Pluralistic: 03 Aug 2021

Today's links

The Wall Street 'Charging Bull' sculpture; the cobblestones beneath his feet have been replaced by ranks of gold bullion, and a French revolutionary engraving of a guillotine beheading a bourgeois stands by his front foot.

Elite debt hits record heights (permalink)

This summer started with a bang, with Propublica's secret IRS Files leaks – a massive data-set detailing the tax-evasion strategies of the rich, confirming F Scott Fitzgerald's maxim that "they are different from you and me" (We pay tax. They don't).

When you are very rich, you can borrow money at interest rates that are next to zero; you can also take your income in stock, rather than cash. Stock is only taxed when you sell it, and then at the lower capital gains rate, because the IRS rewards gambling and punishes work.

Put those two facts together, and you've got wealthy people who effectively never "earn" any taxable income – instead, they stake their assets as collateral on tax-free loans at sub-1% interest.

The Propublica stories even reveal wealthy people illegally taking deductions on the loan interest, which the IRS doesn't seem to punish. Why would they? The rich are different from you and me. We pay tax. They don't.

If you live in a $70k household, your federal tax bill is about 14%. If you're Michael Bloomberg, your IRS bill on 2019's $2b in income is 1.3%.

Propublica's series has continued, naming and shaming ultra-wealthy people who take Helmsley's Law ("only little people pay taxes") to heart. But they're being (appropriately) cautious, so we're really only getting a limited view of things – the big picture is still obscure.

Writing in Counter Punch, Sam Pizzigati delves into elite debt on a macro scale, noting that the total loaned out by banks' "wealth management" divisions has hit $600b for 2021 – 17.5% higher than last year.

That accounts for 22.5% of the banks' total loan book – up from 16.3% in 2017. Jpmorgan and Citi are loaning more money to a handful of super-wealthy people than they are to all US credit-card holders combined. 10 years ago, credit card debt outstripped elite debt 10:1.

These loans aren't just risk-free – they're also good for business. The ultra-wealthy have an outsized say in the banking choices of large companies. A banker who cuts a sweetheart loan to a billionaire is setting themselves up for business with that billionaire's companies.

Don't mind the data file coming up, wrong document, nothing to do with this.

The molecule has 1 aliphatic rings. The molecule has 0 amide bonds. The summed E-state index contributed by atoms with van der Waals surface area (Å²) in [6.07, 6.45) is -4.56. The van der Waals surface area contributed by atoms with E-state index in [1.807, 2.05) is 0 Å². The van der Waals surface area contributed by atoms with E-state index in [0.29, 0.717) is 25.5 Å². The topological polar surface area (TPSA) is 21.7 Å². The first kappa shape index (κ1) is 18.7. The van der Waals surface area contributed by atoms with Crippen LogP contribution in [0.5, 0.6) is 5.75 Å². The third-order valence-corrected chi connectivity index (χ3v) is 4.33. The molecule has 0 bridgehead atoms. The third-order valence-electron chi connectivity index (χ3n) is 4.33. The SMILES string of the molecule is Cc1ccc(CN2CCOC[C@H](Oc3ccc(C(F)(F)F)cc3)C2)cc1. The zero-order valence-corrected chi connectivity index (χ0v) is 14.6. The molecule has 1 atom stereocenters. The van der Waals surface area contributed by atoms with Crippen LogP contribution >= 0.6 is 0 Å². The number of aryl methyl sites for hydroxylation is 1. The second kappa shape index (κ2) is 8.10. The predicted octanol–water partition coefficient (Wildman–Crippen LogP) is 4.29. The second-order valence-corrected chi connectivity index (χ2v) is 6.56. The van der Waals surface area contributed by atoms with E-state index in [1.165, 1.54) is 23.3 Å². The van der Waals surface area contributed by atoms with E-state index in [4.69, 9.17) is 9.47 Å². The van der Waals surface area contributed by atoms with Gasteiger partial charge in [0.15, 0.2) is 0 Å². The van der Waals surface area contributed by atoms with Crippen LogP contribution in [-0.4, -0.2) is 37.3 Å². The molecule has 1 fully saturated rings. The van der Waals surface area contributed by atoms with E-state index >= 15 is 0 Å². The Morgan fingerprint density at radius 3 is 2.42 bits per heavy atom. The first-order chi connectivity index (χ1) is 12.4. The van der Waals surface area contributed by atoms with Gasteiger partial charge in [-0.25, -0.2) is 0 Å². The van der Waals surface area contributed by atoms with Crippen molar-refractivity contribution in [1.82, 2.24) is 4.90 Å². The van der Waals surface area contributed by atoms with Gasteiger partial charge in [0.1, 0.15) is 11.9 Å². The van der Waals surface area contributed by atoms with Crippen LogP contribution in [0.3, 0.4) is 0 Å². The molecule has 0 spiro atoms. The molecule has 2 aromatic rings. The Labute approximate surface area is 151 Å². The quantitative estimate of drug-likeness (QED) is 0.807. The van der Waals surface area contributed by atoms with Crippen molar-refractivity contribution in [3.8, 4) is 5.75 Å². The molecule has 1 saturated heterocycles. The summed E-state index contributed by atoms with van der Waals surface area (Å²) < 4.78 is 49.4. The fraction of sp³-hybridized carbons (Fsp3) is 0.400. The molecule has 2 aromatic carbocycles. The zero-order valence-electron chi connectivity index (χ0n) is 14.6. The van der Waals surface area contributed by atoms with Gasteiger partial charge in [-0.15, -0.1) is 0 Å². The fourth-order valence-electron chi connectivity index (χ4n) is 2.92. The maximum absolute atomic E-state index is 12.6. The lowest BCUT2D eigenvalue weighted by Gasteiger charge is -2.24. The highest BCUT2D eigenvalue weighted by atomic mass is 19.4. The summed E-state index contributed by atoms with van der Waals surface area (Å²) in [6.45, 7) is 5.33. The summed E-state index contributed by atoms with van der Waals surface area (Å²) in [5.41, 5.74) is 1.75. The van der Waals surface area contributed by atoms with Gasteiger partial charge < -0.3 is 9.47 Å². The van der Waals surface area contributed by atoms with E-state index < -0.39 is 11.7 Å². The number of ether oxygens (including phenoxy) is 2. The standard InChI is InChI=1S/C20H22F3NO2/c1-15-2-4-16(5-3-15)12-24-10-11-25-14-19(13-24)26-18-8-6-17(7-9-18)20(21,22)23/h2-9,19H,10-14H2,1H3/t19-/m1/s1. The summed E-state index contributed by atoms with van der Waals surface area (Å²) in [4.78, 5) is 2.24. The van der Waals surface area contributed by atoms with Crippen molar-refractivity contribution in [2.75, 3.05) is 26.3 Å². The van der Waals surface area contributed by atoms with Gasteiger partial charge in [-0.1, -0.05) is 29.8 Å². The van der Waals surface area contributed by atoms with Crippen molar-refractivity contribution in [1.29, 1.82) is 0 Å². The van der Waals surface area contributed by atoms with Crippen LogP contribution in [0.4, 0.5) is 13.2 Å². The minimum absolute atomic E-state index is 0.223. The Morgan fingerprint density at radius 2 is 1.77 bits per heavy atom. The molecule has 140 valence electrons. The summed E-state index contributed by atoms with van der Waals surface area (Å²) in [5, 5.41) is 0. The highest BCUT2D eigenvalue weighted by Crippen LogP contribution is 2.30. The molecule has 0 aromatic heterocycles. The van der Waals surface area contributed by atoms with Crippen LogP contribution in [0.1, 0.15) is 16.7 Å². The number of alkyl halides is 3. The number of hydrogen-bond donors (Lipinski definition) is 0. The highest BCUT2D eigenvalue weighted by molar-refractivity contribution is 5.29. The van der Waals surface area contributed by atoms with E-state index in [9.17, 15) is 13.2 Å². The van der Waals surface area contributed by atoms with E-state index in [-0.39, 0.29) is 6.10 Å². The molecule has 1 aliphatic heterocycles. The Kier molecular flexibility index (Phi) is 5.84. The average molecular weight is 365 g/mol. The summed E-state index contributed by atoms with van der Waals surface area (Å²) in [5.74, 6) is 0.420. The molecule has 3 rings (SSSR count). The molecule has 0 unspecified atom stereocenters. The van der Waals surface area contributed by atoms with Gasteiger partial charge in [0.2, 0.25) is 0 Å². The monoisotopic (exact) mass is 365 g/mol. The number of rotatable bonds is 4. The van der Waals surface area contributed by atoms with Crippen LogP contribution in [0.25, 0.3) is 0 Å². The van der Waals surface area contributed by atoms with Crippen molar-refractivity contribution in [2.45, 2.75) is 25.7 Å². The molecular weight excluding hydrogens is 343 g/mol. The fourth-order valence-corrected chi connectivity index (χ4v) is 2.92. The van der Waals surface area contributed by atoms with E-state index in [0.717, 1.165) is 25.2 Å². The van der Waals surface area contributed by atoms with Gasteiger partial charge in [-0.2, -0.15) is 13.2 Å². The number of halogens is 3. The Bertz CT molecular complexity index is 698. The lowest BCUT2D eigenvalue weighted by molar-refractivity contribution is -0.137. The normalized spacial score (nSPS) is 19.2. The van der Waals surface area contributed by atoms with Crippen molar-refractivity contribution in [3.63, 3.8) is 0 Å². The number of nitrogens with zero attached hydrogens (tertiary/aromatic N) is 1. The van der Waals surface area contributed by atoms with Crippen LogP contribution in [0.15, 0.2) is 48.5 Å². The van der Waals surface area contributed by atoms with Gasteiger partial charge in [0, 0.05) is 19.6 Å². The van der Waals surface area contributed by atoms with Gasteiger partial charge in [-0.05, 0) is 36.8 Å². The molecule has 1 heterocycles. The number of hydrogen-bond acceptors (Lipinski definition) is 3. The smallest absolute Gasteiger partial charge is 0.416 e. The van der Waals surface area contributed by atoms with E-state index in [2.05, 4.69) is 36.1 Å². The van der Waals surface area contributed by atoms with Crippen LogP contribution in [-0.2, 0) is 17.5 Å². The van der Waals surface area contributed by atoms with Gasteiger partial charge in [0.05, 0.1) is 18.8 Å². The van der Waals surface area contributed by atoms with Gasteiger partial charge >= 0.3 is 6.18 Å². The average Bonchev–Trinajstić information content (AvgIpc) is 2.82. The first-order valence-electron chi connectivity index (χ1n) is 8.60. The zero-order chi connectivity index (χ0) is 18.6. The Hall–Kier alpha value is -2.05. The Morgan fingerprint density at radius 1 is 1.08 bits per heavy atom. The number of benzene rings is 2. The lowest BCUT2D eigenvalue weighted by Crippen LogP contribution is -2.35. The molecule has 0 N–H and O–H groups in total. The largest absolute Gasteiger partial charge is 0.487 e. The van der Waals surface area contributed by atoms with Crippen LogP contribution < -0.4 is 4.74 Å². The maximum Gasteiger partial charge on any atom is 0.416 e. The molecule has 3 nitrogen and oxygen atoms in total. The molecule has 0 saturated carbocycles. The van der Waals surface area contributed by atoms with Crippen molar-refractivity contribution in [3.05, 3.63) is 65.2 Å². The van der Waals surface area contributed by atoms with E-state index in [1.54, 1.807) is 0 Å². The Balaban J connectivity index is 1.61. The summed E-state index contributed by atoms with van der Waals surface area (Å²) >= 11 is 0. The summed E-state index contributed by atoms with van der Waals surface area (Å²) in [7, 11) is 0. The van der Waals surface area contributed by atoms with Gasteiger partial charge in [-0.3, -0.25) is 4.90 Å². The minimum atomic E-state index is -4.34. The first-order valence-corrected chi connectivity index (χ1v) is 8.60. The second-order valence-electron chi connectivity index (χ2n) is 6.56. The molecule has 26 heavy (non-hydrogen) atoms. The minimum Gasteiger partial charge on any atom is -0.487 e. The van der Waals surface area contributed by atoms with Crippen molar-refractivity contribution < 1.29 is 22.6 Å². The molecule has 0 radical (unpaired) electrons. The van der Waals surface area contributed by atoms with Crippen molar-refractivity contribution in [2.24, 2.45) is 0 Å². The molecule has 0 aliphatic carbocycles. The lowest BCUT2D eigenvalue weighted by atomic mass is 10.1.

So these loans are (per Bloomberg), "highly strategic" for banks.

Now, America has an army of simps for plutes who'll be along to insist all of this is legal, and if we don't like it, force Congress to change the tax-code. "Don't hate the sociopath, hate the game."

Obviously, this is simpleminded rationalization. For one thing, it's often not legal – the tax code contains a woefully underused clause called the "economic substance doctrine" that prohibits pretextual financial arrangements that exist solely to evade taxes.

This isn't enforced, and it should be, and the tax code should be updated, and while we're at it, we should adopt Elizabeth Warren's wealth tax – but we haven't, because the same people who evade their taxes use those savings to determine our political outcomes.

That's why "Economic elites and organized groups representing business interests have substantial independent impacts on U.S. government policy, while average citizens and mass-based interest groups have little or no independent influence."

We don't need billionaires' money to fund our programs. The US government – not taxpayers – is where money comes from (money is spent into existence and taxed out of existence – the constraint on US spending is resources, not tax "revenue"):

The reason to tax money out of existence is – in part – to blunt the power of the wealthy, and keep it in the hands of democratic accountable lawmakers. The project of American elites is to transfer power from the workers and voters to bosses and investors.

This infects every US political struggle. That "election audit" in Arizona? It exists because of the whims of a tiny number of billionaires, who act through think-tanks and other proxies to turn those whims into an existential crisis for democracy:

We hear a lot about how the wealthy amass huge art collections, superyachts, rare wines and other assets, and think of them like Scrooge McDuck, filling a vault with bullion and art treasures.

What's actually going on is a lot more cursed: these are part of an elaborate scheme to avoid taxation, amass political power, and wield that power at the expense of the rest of us.

(Image: Sam Valadi, CC BY, modified)

This day in history (permalink)

#20yrsago Linda Barry’s Doggy Summer Bingo

#15yrsago Global warming beer made from melting ice-caps

#10yrsago Virtual pets starve after bungled resolution to Second Life’s “unauthorized food” war

#10yrsago Law prof: it would be legal to mint 2x $1 trillion platinum coins & use them to pay the US debt

#5yrsago Big rigs can be hijacked and driven with software-based attacks

#5yrsago Chinese government decrees that it is always legal to video-record the police

#5yrsago Mexico-US illegal migration has been at zero for 8 years, and other eye-opening facts

#5yrsago Lawsuit: Getty Images copyfrauded 47,000 photos from indie press agency Zuma

#1yrago NSO Group cyberweapons targeted Togo's opposition

#1yrago The sordid tale of We Charity

#1yrago A universal remote for killing people

Colophon (permalink)

Today's top sources: Naked Capitalism (

Currently writing:

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  • A Little Brother short story about remote invigilation. PLANNING

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  • A post-GND utopian novel, "The Lost Cause." FINISHED

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  • The Shakedown, with Rebecca Giblin, nonfiction/business/politics, Beacon Press 2022

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